Fri, Oct 10, 2003 - Page 24 News List

Baseball fans get back into the game as intensity grows

NY TIMES NEWS SERVICE , CHICAGO

So Lynn Dickson was home in Wonder Lake, Illinois, some 60km north of Chicago, when she began screaming and hollering.

"We had the windows open, and I think the neighbors thought my husband, John, and I were fighting," she said, "or maybe something even worse was happening. But we were watching the Marlins-Giants on television.

"It was unbelievably exciting."

Dickson attended Wednesday night's second game of the National League Championship Series at Wrigley Field between the Chicago Cubs and the Florida Marlins in a Cubs cap and Cubs jersey. It may not come as a surprise to some that she's a Cubs fan, but she says she's a baseball fan first, and she, like so much of the rest of the country, has become riveted by the postseason games. And for good reason. They've provided more drama than The Phantom of the Opera, more thrills than a car chase, and they have often been as spectacular and as wondrously welcome as Manhattan when the lights came on after the blackout.

"You can develop an ulcer from watching these games," said another fan, who happens to have been involved in some of those games, one Josh Beckett, the Marlins' ace right-hander.

"Everyone," said Errol Halperin, a lawyer in Chicago, "is talking about it. I've been staying up late to watch the games. I go to work bleary-eyed, but it's been worth it. The games are so well played, and there's so much at stake."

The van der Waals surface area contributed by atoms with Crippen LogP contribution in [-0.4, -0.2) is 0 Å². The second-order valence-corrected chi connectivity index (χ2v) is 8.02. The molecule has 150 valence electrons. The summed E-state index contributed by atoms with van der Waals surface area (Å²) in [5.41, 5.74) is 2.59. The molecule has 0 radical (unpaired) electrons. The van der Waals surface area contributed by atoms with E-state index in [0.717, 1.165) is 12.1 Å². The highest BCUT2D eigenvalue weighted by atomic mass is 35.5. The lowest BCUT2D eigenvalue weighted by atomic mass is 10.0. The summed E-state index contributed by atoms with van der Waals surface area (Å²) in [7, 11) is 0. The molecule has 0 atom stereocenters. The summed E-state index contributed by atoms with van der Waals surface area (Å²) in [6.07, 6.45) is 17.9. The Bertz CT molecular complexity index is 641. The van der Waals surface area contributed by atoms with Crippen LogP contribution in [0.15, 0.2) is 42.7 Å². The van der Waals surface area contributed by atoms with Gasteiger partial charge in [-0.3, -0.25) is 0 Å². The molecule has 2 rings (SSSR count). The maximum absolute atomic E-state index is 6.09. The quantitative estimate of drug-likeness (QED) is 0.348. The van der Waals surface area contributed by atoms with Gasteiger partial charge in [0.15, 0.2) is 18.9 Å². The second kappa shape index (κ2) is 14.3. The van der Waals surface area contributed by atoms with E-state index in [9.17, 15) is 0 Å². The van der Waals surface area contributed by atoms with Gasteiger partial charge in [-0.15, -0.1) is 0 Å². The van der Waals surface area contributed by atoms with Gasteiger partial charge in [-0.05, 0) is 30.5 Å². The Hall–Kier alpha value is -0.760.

Wednesday night, the Cubs cruised past the Marlins, 12-3, to even the best-of-seven-game series at 1-1. Mark Prior pitched adequately but not sensationally, allowing eight hits and three runs, two earned, in seven innings. The Cubs' offense, led by Sammy Sosa's monstrous 495-foot home run and two homers by Alex Gonzalez, was a feat, but a decidedly soporific one. The Cubs had an 11-0 lead by the fifth inning.

But Tuesday night's Game 1 was more emblematic. The lead changed hands from inning to inning, then the game went into extra innings. It was 4-0 Cubs in the first. Florida comes back and leads, 5-4. Then it's 6-6, then 8-6, Florida, then Sammy Sosa ties the score in the bottom of the ninth with a home run with one on and two outs to make the score 8-8. Then Florida wins it in the 11th.

There was the Cubs-Braves division series in which Sosa came up in a similar situation in Game 4, but he flied out deep to center to end the game.

The Giants, with the nonpareil Barry Bonds, were expected to knock off Florida in their division series, but the Marlins kept coming back. And then there was the play at the plate with two outs and the Giants having a chance to tie Game 4 and Ivan Rodriguez blocks the plate and holds on to the perfect throw from Jeff Conine in left to tag out J.T. Snow and send the Marlins into the NLCS against the Cubs.

The thing about sports, and baseball in particular, is that in so many cases you'll see something you've never seen before. And in the above-cited instance, never in the 100-plus years of postseason play in the major leagues has a game ended with a defensive play of that nature.

A strong element in the delight of the unexpected is the appearance of the Cubs and the Red Sox in the postseason, both of them notorious for legendary failures, the Red Sox not having won a World Series in 85 years, the Cubs in 95. Their presence has undoubtedly helped boost baseball's television ratings in the last week.

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